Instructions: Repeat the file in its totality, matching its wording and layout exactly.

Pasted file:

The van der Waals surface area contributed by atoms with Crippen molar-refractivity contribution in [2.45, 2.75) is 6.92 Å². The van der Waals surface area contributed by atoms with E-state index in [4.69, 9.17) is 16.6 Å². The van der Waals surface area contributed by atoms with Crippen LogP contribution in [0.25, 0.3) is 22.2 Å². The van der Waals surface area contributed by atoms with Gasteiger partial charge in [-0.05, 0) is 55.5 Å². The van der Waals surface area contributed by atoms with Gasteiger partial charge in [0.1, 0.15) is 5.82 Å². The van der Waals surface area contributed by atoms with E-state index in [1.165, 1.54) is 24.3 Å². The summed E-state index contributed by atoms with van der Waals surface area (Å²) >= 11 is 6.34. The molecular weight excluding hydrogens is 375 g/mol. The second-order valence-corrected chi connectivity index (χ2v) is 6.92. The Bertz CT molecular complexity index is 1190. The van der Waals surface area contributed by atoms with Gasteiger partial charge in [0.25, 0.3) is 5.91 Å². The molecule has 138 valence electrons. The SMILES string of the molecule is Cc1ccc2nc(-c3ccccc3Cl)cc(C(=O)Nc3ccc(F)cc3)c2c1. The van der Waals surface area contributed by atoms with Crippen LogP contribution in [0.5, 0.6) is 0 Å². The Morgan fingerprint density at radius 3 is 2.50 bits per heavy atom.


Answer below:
The van der Waals surface area contributed by atoms with Crippen molar-refractivity contribution in [2.45, 2.75) is 6.92 Å². The van der Waals surface area contributed by atoms with E-state index in [4.69, 9.17) is 16.6 Å². The van der Waals surface area contributed by atoms with Crippen LogP contribution in [0.25, 0.3) is 22.2 Å². The van der Waals surface area contributed by atoms with Gasteiger partial charge in [-0.05, 0) is 55.5 Å². The van der Waals surface area contributed by atoms with Gasteiger partial charge in [0.1, 0.15) is 5.82 Å². The van der Waals surface area contributed by atoms with E-state index in [1.165, 1.54) is 24.3 Å². The summed E-state index contributed by atoms with van der Waals surface area (Å²) >= 11 is 6.34. The molecular weight excluding hydrogens is 375 g/mol. The second-order valence-corrected chi connectivity index (χ2v) is 6.92. The Bertz CT molecular complexity index is 1190. The van der Waals surface area contributed by atoms with Gasteiger partial charge in [0.25, 0.3) is 5.91 Å². The molecule has 138 valence electrons. The SMILES string of the molecule is Cc1ccc2nc(-c3ccccc3Cl)cc(C(=O)Nc3ccc(F)cc3)c2c1. The van der Waals surface area contributed by atoms with Crippen LogP contribution in [0.5, 0.6) is 0 Å². The Morgan fingerprint density at radius 3 is 2.50 bits per heavy atom.